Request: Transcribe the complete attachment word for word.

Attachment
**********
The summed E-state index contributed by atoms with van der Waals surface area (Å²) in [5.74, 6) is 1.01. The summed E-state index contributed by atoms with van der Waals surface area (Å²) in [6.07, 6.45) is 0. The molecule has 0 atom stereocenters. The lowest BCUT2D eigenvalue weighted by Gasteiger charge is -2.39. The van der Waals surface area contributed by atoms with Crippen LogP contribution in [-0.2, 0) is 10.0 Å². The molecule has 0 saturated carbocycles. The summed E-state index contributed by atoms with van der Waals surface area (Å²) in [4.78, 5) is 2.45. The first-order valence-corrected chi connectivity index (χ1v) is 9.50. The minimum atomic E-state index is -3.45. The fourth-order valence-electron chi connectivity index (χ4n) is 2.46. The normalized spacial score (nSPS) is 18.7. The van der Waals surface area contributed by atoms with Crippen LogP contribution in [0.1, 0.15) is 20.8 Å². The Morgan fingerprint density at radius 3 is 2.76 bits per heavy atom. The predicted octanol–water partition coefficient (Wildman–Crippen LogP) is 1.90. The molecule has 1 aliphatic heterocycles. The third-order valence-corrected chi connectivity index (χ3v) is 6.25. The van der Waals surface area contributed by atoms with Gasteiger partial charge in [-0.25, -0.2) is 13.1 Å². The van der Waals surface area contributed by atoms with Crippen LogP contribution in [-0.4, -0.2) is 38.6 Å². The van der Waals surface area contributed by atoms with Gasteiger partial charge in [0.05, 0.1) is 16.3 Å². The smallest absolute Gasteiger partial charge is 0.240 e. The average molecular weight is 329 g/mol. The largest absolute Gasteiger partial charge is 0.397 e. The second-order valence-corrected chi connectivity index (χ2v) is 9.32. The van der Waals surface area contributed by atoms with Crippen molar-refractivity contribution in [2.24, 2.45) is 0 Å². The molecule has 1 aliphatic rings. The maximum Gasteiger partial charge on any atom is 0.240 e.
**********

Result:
The summed E-state index contributed by atoms with van der Waals surface area (Å²) in [5.74, 6) is 1.01. The summed E-state index contributed by atoms with van der Waals surface area (Å²) in [6.07, 6.45) is 0. The molecule has 0 atom stereocenters. The lowest BCUT2D eigenvalue weighted by Gasteiger charge is -2.39. The van der Waals surface area contributed by atoms with Crippen LogP contribution in [-0.2, 0) is 10.0 Å². The molecule has 0 saturated carbocycles. The summed E-state index contributed by atoms with van der Waals surface area (Å²) in [4.78, 5) is 2.45. The first-order valence-corrected chi connectivity index (χ1v) is 9.50. The minimum atomic E-state index is -3.45. The fourth-order valence-electron chi connectivity index (χ4n) is 2.46. The normalized spacial score (nSPS) is 18.7. The van der Waals surface area contributed by atoms with Crippen LogP contribution in [0.1, 0.15) is 20.8 Å². The Morgan fingerprint density at radius 3 is 2.76 bits per heavy atom. The predicted octanol–water partition coefficient (Wildman–Crippen LogP) is 1.90. The molecule has 1 aliphatic heterocycles. The third-order valence-corrected chi connectivity index (χ3v) is 6.25. The van der Waals surface area contributed by atoms with Gasteiger partial charge in [-0.25, -0.2) is 13.1 Å². The van der Waals surface area contributed by atoms with Crippen LogP contribution in [-0.4, -0.2) is 38.6 Å². The van der Waals surface area contributed by atoms with Gasteiger partial charge in [0.05, 0.1) is 16.3 Å². The smallest absolute Gasteiger partial charge is 0.240 e. The average molecular weight is 329 g/mol. The largest absolute Gasteiger partial charge is 0.397 e. The second-order valence-corrected chi connectivity index (χ2v) is 9.32. The van der Waals surface area contributed by atoms with Crippen molar-refractivity contribution in [2.24, 2.45) is 0 Å². The molecule has 1 aliphatic rings. The maximum Gasteiger partial charge on any atom is 0.240 e.